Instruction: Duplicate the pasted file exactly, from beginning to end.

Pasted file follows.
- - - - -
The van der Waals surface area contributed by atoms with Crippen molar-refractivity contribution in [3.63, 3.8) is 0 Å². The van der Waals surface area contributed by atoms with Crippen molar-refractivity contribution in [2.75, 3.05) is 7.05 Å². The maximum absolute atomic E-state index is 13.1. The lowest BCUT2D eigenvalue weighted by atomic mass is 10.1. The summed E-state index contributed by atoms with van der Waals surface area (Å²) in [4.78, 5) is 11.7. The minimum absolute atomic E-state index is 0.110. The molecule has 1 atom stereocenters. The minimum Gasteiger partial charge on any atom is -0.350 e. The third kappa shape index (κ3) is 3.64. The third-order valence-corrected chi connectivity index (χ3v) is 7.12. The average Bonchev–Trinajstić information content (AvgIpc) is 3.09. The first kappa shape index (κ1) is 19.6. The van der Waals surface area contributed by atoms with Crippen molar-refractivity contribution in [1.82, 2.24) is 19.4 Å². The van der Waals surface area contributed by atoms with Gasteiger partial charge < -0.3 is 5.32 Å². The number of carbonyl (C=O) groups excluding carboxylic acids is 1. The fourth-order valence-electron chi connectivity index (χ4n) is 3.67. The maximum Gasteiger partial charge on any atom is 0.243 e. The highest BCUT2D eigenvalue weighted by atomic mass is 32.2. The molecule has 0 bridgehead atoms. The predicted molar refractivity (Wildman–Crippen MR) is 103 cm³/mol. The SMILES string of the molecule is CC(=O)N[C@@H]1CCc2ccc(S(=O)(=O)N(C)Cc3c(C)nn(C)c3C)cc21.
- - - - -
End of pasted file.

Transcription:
The van der Waals surface area contributed by atoms with Crippen molar-refractivity contribution in [3.63, 3.8) is 0 Å². The van der Waals surface area contributed by atoms with Crippen molar-refractivity contribution in [2.75, 3.05) is 7.05 Å². The maximum absolute atomic E-state index is 13.1. The lowest BCUT2D eigenvalue weighted by atomic mass is 10.1. The summed E-state index contributed by atoms with van der Waals surface area (Å²) in [4.78, 5) is 11.7. The minimum absolute atomic E-state index is 0.110. The molecule has 1 atom stereocenters. The minimum Gasteiger partial charge on any atom is -0.350 e. The third kappa shape index (κ3) is 3.64. The third-order valence-corrected chi connectivity index (χ3v) is 7.12. The average Bonchev–Trinajstić information content (AvgIpc) is 3.09. The first kappa shape index (κ1) is 19.6. The van der Waals surface area contributed by atoms with Crippen molar-refractivity contribution in [1.82, 2.24) is 19.4 Å². The van der Waals surface area contributed by atoms with Gasteiger partial charge < -0.3 is 5.32 Å². The number of carbonyl (C=O) groups excluding carboxylic acids is 1. The fourth-order valence-electron chi connectivity index (χ4n) is 3.67. The maximum Gasteiger partial charge on any atom is 0.243 e. The highest BCUT2D eigenvalue weighted by atomic mass is 32.2. The molecule has 0 bridgehead atoms. The predicted molar refractivity (Wildman–Crippen MR) is 103 cm³/mol. The SMILES string of the molecule is CC(=O)N[C@@H]1CCc2ccc(S(=O)(=O)N(C)Cc3c(C)nn(C)c3C)cc21.